I Don’t Have Time For This! Or Do I? Life Lessons From A Survivors’ Poetry Reading

Intense commitment. Laser focus. These are all good things, right?

Well yeah, but what about when that single minded purpose throws up blinders? What about when it causes you to lose touch with what really matters?

I just got one of those ‘wake up and smell the coffee’ moments.

 

The text came in around 5 p.m.

Sheila’s reading poetry at RG Wine Bar tonight. She wants us to come.

I stared at my phone in disbelief. Tonight?!?

At that moment I was tied up in knots. You could practically see the clouds of stress and angst emanating from my ears as I wrestled with the technological and writing challenges of my new web site.

I’d gotten much less done today than I’d hoped.

We’ve got a deadline here! I’d told myself just a few minutes earlier. I have to keep my nose to grindstone. I’d resigned myself to an evening at the computer.

See, that’s my M.O – I’m used to just powering through. Forget about silly things like bodily needs and fresh air, just pump it out.

This worked pretty well in my younger years. Lately I’m noticing some serious flaws with the power out production mode.

But, crap. I get a lot of distractions in my life. Friends, family, parties, activities – so many people and things constantly beckon for my attention. If I allowed

pink ribbon

myself to take a break and be in the moment every time something new popped up I’d never get anything done.

At least that’s how it seems.

But, this was different. My sister-in-law Sheila struggled with breast cancer for the past year, and I knew our attendance and support would mean so much to

her. It would honor her resilience and tenacity.

This was more than an obligation (although it was feeling that way right now.) Deep down I knew this trumped my workaholic needs.

What time? I texted back.

Seven.

Ugh, oh well.

At 6:15 I was finally getting on a roll with the writing. But – time to set the work aside and get ready to go.

“I know this is important to Sheila,” I complained to my husband as I changed my clothes, “but couldn’t she have given us a little more notice? I’ve got so much going on – I just don’t have time for this!”

“I’m sure she thought the same thing when she found out she had breast cancer,” he responded.

Ouch.

Out Of My Own Head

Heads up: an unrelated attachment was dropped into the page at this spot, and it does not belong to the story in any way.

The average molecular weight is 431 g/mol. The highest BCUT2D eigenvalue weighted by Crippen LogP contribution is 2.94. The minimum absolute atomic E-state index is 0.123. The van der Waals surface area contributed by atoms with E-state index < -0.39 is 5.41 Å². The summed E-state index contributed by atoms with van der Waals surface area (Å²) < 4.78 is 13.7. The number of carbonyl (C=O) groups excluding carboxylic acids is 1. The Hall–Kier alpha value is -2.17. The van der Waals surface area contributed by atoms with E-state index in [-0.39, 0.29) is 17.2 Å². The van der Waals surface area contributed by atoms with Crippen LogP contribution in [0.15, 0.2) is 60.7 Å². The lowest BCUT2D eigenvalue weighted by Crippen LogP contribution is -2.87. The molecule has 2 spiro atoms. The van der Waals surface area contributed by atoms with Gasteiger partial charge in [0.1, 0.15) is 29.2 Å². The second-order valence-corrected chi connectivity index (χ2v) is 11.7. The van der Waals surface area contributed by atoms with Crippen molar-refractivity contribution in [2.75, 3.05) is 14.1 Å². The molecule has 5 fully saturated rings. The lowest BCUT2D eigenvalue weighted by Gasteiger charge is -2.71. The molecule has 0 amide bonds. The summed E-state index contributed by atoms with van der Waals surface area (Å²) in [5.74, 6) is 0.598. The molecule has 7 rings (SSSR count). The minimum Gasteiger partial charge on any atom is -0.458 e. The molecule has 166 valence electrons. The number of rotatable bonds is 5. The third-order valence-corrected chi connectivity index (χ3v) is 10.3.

I thought this decision to  step away from the work was all about giving my energy and support to others.

What I hadn’t realized though is how much I needed to experience this particular event.

As soon as we walked into the wine bar my heart twisted.

I saw M., who has been fighting breast cancer for about seven years.

I don’t know M. all that well; I am close with some of her close friends, including Irene, the current owner of Moonrise Herbs. Seeing M. always reminds me of the fragility of life, the power of resilience and, of course, of my own blessings.

She was in her 30s when she got the diagnosis, her youngest child still breastfeeding.

A long time proponent of wholesome eating and alternative health, I know that M. tried just about every holistic treatment available to beat back her aggressive cancer, along with all the conventional ones. She is determined to be here as long as possible for her two young children.

I also know that she’s almost won the battle a few times, only to have the disease pop back up.

A friend had recently told me that once again, for the third time, more tumors had arrived, and that M.’s prognosis isn’t looking good.

I don’t know about you – but this kind of information is so hard for me to hold and carry. After sending out a brief prayer for her and her family, I released M. from my thoughts and went about my self-absorbed business.

On this night, there she was surrounded by friends and loved ones, and I could see an almost other-worldly glow around her.

It turned out this reading was to celebrate the release of her book of poetry. She’d been encouraged to publish before it was too late.

Already all my turmoil and angst over my own project was starting to look a bit petty.

I took a sip of my Pinot Noir, along with a few deep breaths and allowed myself to feel the spirit in the room. The worries and silly tech details began to slowly slip away.

Sheila stood and read a long piece prompted by a Ralph Waldo Emerson poem – about the hard nut of winter, using it as a metaphor for her cancer journey.

Oof. Punch to the solar plexus. I scrambled in my purse for a tissue.

Soon M. stepped to the ‘podium’. In a shaking voice she began to read.

All the ambient sound ceased, the room grew quieter than a church.

Powerful, raw, like an open wound her words spilled into the room. Telling us of her anguish at the thought of leaving her children behind, the irony of finding herself, a lifelong pacifist, having to do battle with this invader, the loneliness and fear of lying passive, feeling toxic chemicals drip into her body.

Listening, I could feel her profound sense of loss when her breast is removed. The rage about a childhood spent in a place she never new was infused with a killing poison, spreading disease that ravages an entire family and community. The sad release of watching the last strands of her hair float away in the wind.